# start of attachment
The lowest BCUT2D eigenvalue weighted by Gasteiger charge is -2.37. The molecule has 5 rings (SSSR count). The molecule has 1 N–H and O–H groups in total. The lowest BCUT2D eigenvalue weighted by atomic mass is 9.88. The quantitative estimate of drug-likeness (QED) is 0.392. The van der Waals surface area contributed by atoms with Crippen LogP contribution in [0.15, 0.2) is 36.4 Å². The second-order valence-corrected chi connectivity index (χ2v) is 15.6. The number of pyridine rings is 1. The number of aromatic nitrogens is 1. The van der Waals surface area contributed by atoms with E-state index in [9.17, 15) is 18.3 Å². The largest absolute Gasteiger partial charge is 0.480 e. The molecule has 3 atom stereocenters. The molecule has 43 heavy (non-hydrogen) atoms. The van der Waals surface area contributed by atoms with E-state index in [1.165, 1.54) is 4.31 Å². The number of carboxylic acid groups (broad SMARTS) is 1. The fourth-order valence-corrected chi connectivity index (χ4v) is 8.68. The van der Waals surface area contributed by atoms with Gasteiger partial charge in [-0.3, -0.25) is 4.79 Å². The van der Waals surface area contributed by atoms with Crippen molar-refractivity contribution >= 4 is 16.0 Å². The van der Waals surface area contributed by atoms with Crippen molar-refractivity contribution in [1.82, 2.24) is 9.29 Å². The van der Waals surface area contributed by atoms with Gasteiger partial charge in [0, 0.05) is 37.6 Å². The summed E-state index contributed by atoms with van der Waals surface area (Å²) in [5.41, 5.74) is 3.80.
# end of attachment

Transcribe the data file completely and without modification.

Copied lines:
The lowest BCUT2D eigenvalue weighted by Gasteiger charge is -2.37. The molecule has 5 rings (SSSR count). The molecule has 1 N–H and O–H groups in total. The lowest BCUT2D eigenvalue weighted by atomic mass is 9.88. The quantitative estimate of drug-likeness (QED) is 0.392. The van der Waals surface area contributed by atoms with Crippen LogP contribution in [0.15, 0.2) is 36.4 Å². The second-order valence-corrected chi connectivity index (χ2v) is 15.6. The number of pyridine rings is 1. The number of aromatic nitrogens is 1. The van der Waals surface area contributed by atoms with E-state index in [9.17, 15) is 18.3 Å². The largest absolute Gasteiger partial charge is 0.480 e. The molecule has 3 atom stereocenters. The molecule has 43 heavy (non-hydrogen) atoms. The van der Waals surface area contributed by atoms with E-state index in [1.165, 1.54) is 4.31 Å². The number of carboxylic acid groups (broad SMARTS) is 1. The fourth-order valence-corrected chi connectivity index (χ4v) is 8.68. The van der Waals surface area contributed by atoms with Gasteiger partial charge in [-0.3, -0.25) is 4.79 Å². The van der Waals surface area contributed by atoms with Crippen molar-refractivity contribution >= 4 is 16.0 Å². The van der Waals surface area contributed by atoms with Crippen molar-refractivity contribution in [1.82, 2.24) is 9.29 Å². The van der Waals surface area contributed by atoms with Gasteiger partial charge in [0, 0.05) is 37.6 Å². The summed E-state index contributed by atoms with van der Waals surface area (Å²) in [5.41, 5.74) is 3.80.